Organization is the first step to good costume construction.
Before any actual seaming and finishing can begin several steps
in fabric, pattern, and notion preparation must be done:
PREPARING THE FABRIC
Preshrink all fabric and notions (with the exception of thread
and closures) before cutting. Washable fabrics should be washed
as indicated on the manufacturer's instructions. If a fabric can
be hand washed or dry cleaned only, then this process should be
completed prior to cutting. Notions such as trim, zippers, and
some interfacings should also be preshrunk.
Straighten fabric ends to coincide with the crosswise threads by
snipping close to the selvage and pulling a crosswise thread
until it puckers across the width of the fabric. Cut along the
puckered line, this gives you a straight grain to begin working
from. Some sturdy fabrics may be ripped across the width to find
the crosswise grain. This ripping process must be a quick, smooth
motion, or the fabric will rip down the lengthwise grain as well.
Not all fabrics will tear, so the most accurate, albeit the most
time consuming method, is to pull a thread.
Marking ends of
Fabric is on grain when the crosswise and lengthwise threads
are at a perfect right (90 degree) angle to each other. To
determine if your fabric is on grain lay it out on a cutting
table aligning a large corner of the fabric with the corner of
the table. If the corners do not match, the fabric must be
realigned. If the fabric is only slightly off grain fold the
fabric in half, pinning the selvages together every two or three
inches and steam press threads into proper alignment.
squareness of the fabric
Straighten fabric by pressing
If your fabric is very off grain, it can be straightened by
stretching and pulling the fabric in the opposite direction from
the way the ends slant until a perfect right angle corner is
Lightly press the fabric to remove the bolt fold line and any
PREPARING THE PATTERN
Sort all pattern pieces necessary to construct the chosen
garment. If using a commercial pattern, cut the individual
pattern pieces out along the cutting line.
Group all pattern pieces for lining, interfacing, etc. together.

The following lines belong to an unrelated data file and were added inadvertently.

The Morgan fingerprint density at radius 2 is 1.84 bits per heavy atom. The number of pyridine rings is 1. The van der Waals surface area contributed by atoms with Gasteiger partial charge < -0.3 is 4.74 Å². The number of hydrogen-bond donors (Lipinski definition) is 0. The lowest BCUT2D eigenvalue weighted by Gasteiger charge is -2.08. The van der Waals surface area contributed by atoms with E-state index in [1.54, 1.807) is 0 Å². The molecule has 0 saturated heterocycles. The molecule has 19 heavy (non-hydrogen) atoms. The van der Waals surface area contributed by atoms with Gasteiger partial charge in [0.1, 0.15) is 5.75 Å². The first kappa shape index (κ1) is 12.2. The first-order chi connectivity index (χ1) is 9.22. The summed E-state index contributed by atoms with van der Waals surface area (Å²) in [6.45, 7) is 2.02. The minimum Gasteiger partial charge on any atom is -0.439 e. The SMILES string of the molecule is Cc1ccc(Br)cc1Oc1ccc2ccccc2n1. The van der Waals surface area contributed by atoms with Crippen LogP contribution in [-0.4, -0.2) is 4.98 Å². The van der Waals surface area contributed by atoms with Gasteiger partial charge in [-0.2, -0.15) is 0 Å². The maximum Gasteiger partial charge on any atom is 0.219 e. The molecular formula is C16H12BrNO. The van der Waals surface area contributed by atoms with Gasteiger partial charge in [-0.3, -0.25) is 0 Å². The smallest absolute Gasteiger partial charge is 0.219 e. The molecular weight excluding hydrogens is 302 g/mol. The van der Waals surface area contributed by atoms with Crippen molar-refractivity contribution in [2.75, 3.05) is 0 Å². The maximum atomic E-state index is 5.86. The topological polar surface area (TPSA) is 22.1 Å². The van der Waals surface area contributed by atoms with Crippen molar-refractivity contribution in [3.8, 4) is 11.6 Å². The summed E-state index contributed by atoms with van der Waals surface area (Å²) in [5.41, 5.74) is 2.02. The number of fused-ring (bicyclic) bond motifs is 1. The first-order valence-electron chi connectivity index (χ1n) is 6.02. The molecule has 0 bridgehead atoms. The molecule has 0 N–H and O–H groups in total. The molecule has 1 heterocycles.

Make any and all alterations to the pattern necessary for the
proper fit. This process will usually have been done for you when
using original costume patterns.
Press all pattern pieces flat with a dry iron.
After all of the above steps are completed, you are ready to
begin laying out the pattern pieces in preparation to cutting the
garment. Keep the guidelines below in mind as you proceed:
Lay out all pattern pieces before cutting. Commercial patterns
have a lay out guide for each view and size. Consult this before
beginning. Cutting before all pieces are correctly laid out may
result in a shortage of fabric. It is far better to have this
information before any cutting begins, as it can usually be
remedied by using alternate layouts.
Place pattern pieces printed side UP unless otherwise indicated.
Pin first the lengthwise and crosswise grainlines and foldline.
Each grainline must be checked by measuring from the grainline to
the selvage edge of the fabric at top and bottom of the
Place the pins perpendicular to and about 1/4" inside the
cutting line. At corners, place the pins diagonally. Space the
pins two to three inches apart, closer for very slippery or sheer
As often as possible, cut directionally with the grain.
Never lift the fabric from the table. Keep one hand flat on the
pattern piece while cutting.
Cut the garments out with long, steady strokes.
Cut each pattern piece the correct number of times. Pockets,
facings, cuffs, welts, etc. may need to be cut multiple times.
Save fabric scraps from cutting, these pieces may be necessary
for plackets, buttonholes, etc. or can be used to test tension,
Fold the cut pieces softly and lay on a flat surface. Do not
bunch the pattern and fabric pieces up, as the pattern may come
off the pattern before all markings have been transferred.